Khaled Fahmy criticizes the Egyptian government’s plan to invest money in building a new capital rather than fixing Cairo’s endemic problems.

Simon Cordall investigates the social and intellectual appeal of jihadism in Tunisia. Read more »

Weekend Reading: Syrian Deals, Tunisia’s Libya, and Israeli Elections

by Steven A. Cook
Israel's Prime Minister Benjamin Netanyahu arrives to a session of the Knesset, the Israeli parliament, in Jerusalem (Ronen Zvulun/Courtesy Reuters). Israel's Prime Minister Benjamin Netanyahu arrives to a session of the Knesset, the Israeli parliament, in Jerusalem (Ronen Zvulun/Courtesy Reuters).

Yezid Sayegh, in an interview with Syria Deeply, argues that a deteriorating situation in Syria may incentivize some rebels to strike a deal with the Assad regime. Read more »

Weekend Reading: Mubarak Acquitted, (Another) Tunisian Uprising, and Iraq’s Flags

by Steven A. Cook
A supporter of former Egyptian President Hosni Mubarak celebrates in front of Maadi military hospital after Mubarak returned to the hospital following the verdict of his trial in Cairo (Asmaa Waguih/Courtesy Reuters). A supporter of former Egyptian President Hosni Mubarak celebrates in front of Maadi military hospital after Mubarak returned to the hospital following the verdict of his trial in Cairo (Asmaa Waguih/Courtesy Reuters).

Hossam Bahgat sheds some light on the verdict acquitting former President Hosni Mubarak of charges against him.

Sam Kimball and Nicholas Linn contend that despite Tunisia’s recent elections, the country could be headed for another uprising. Read more »

Tunisia: First Impressions

by Steven A. Cook
The view from Sidi Bou Said. The view from Sidi Bou Said.

Tunis—Ever since Tunisia’s October 26 elections, there has been a raft of paeans to the “birthplace of the Arab Spring.” Tunisia does look pretty good, especially as it sits in between the chaos, resurgent authoritarianism, stasis, and faux reform of the neighborhood. The free and fair elections, which occurred ten months after the adoption of a new compromise constitution and a little more than a year after violence almost wrecked the whole post-Zine El Abidine Ben Ali political process, is worthy of praise. There have been two peaceful elections since Tunisians sent Ben Ali packing, which is an important benchmark for the country’s political trajectory. There is no doubt that Tunisians should be feeling pretty good about themselves, but I wonder if the editorial writers and commentators haven’t gotten a bit carried away. According to my friend and colleague, Amy Hawthorne, who observed last month’s elections, Tunisia’s transition to democracy is “very fragile.” I agree; Tunisia may be the best of the lot, but there are lots of ways it can go wrong. Read more »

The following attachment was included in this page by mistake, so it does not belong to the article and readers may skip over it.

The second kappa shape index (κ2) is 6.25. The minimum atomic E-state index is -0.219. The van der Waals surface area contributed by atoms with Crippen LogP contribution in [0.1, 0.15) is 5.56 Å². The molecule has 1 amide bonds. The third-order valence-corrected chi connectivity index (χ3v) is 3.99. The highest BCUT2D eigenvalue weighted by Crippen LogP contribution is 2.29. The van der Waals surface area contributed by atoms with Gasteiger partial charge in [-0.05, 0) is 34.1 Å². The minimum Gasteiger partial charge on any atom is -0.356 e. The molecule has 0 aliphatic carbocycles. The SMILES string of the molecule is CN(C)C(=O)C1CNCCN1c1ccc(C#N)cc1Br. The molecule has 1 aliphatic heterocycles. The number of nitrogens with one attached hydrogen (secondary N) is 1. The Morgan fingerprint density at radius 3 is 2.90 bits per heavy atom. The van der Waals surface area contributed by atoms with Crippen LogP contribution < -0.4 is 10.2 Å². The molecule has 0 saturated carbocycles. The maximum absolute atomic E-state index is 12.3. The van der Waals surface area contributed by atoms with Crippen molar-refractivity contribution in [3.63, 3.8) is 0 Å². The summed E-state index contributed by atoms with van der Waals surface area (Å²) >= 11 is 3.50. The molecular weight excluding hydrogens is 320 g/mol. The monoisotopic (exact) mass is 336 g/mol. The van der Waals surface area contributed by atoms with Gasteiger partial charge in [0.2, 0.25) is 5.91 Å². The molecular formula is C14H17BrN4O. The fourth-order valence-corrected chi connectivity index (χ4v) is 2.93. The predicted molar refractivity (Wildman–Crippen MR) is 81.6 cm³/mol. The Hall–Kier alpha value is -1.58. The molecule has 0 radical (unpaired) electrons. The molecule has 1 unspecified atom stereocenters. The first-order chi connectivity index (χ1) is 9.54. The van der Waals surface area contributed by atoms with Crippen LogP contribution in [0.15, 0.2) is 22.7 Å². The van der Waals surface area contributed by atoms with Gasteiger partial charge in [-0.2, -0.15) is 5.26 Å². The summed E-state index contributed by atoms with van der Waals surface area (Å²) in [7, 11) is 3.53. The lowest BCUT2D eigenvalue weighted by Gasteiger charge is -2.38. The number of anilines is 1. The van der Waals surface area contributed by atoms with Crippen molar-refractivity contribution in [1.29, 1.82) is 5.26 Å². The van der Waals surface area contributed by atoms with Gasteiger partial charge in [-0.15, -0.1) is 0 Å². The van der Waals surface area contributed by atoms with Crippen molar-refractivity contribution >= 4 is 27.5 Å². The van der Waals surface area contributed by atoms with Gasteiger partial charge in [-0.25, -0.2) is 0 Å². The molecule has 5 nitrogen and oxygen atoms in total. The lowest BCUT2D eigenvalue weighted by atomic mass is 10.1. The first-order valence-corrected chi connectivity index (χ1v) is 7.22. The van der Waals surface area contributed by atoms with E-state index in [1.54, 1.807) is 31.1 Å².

Weekend Reading: The Artful Arab Spring, Disillusionment in Sidi Bouzid, and Rethinking Fragmented States

by Steven A. Cook
Artists, who [are] against the Egyptian army and government, work on graffiti representing Egypt's life along Mohamed Mahmoud Street near Tahrir Square in Cairo (Amr Abdallah Dalsh/Courtesy Reuters). Artists, who [are] against the Egyptian army and government, work on graffiti representing Egypt's life along Mohamed Mahmoud Street near Tahrir Square in Cairo (Amr Abdallah Dalsh/Courtesy Reuters).

St. Lawrence University offers an interactive look at the Arab uprisings through the lens of graffiti art.

Michael Marcusa examines the revolutionary spirit of the youth of Sidi Bouzid three-and-a-half years after the Tunisian uprising. Read more »

Arab Spring Reality Check

by Steven A. Cook
Protesters from Tunisia's marginalised rural heartlands hold a hunger strike as they prepare to spend their second night outside the Prime Minister's office in Tunis January 24, 2011 (Zohra Bensemra/Courtesy Reuters). Protesters from Tunisia's marginalised rural heartlands hold a hunger strike as they prepare to spend their second night outside the Prime Minister's office in Tunis January 24, 2011 (Zohra Bensemra/Courtesy Reuters).

This article was originally published here on Muftah on Tuesday, April 22, 2014. 

It has been more than three years since the uprisings in the Arab world began.  The civil war in Syria, the persistent conflict between rebel militias and the government in Libya, the return of authoritarianism in Egypt, and the ongoing bloody crackdown in Bahrain all make for considerable hand-wringing among regional observers—to say nothing of Middle Easterners themselves, who once hoped for a better future. Read more »